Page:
How to Choose the Best Cold Saw Blade
What is a Cold Saw?
A is a saw that is used for cutting metal, it is by far the best option if you need to make a lot of accurate cuts. When most people think of a cold sawmetal cutting chop saw the first thing that comes to mind is an abrasive saw, the ones that send sparks flying everywhere when cutting. A cold saw does not do this, it produces no sparks, very little heat and almost no sound. Using a cold saw is basically like using a miter saw when cutting wood, you can make extremely accurate cuts on even the hardest metals.
Just like a miter saw you have a variety of blade options with a cold saw, in order to make sure that you get the most out of your saw you have to know how to choose the right blade. There are a number of factors that you are going to need to look at when you are making your choice.
A cold saw blade can be quite expensive so it is a major investment you are going to want to make sure that you take the time to do the research to get the best one for your needs.
Cold saw blades are generally made out of one of three materials, carbon steel, high speed steel and tungsten carbide. In the last case it is just the tip that is made out of tungsten carbide the rest of the blade is made out of steel. A carbon tungsten tipped blade cuts better and lasts longer than a high speed steel blade which cuts better and lasts longer than a carbon steel blade. Of course price goes in the opposite direction with carbon steel being the least expensive option.
In general you will find that it is worth investing in a good tungsten carbide blade, their longer life and better cutting ability will make the extra cost money well spent.
Pitch rating tells you how many teeth the blade has, this is measured in teeth per inch. As a rule the softer the material that you are cutting the more teeth you will need. A good general purpose blade will have between 6 and 12 teeth per square inch. This is the blade that most users will want unless you are doing a lot of work with a specific metal like aluminium where a specialized blade would be a better option.
Ideally you will have a few different blades for different materials however given the cost of a good cold saw blade this is likely not the case. If you are only going to have one blade you are almost certainly going to want to go with a general purpose one.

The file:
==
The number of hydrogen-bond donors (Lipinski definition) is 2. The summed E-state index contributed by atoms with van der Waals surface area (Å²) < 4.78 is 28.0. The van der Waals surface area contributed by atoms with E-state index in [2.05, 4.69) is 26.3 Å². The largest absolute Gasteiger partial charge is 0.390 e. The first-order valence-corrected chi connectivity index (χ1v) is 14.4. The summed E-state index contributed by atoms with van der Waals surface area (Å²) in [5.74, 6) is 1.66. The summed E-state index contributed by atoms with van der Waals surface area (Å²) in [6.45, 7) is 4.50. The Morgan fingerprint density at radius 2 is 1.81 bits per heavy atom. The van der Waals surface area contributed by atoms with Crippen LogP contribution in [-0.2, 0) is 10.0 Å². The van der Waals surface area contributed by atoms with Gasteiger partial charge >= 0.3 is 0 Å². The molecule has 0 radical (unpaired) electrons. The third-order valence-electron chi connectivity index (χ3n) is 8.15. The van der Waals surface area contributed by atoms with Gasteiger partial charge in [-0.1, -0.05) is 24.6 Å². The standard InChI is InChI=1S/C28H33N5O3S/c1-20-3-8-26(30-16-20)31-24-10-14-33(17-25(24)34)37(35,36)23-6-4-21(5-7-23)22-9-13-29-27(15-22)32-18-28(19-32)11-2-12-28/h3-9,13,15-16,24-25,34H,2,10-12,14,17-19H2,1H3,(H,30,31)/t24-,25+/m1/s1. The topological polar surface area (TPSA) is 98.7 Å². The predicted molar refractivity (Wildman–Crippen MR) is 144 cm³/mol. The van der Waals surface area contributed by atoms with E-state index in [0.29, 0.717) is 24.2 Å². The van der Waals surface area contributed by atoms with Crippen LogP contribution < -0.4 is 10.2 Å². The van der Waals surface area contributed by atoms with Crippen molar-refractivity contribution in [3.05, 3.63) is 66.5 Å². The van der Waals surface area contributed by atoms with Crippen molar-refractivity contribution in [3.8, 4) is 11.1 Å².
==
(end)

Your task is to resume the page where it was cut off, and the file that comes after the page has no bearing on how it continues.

In general the thinner the blade the better it will cut. That being said you do have to make sure that you get a blade that is the right thickness for your cold saw. This is one of the reasons that you should put some thought into the type of material that you are going to be cutting when buying a saw so that you can get one that uses the right blade thickness.
On all cold saws you will have some leeway in terms of the thickness of the blade that you use. The manual that comes with the saw should tell you which blades are acceptable. The blade manufacturers have charts on their websites that you can use to determine which thickness is best for the type of material you are cutting and type of saw that you have.
The last thing to consider when choosing a cold saw blade are the teeth, both the design of the teeth themselves and the way that they are laid out. A standard tooth design is not surprisingly the best option for general purpose cutting. If on the other hand you are going to be cutting a lot of thin material a hook tooth design is best. For cutting large pieces you will do best with a skip tooth design.
General purpose blades have the teeth laid out in an alternating pattern on opposite sides of the blade. This allows them to make accurate cuts on almost any material that you are likely to have to work with. For softer materials you will find that you get better results with a wave pattern in which the teeth are arranged in groups on opposite sides of the blade.
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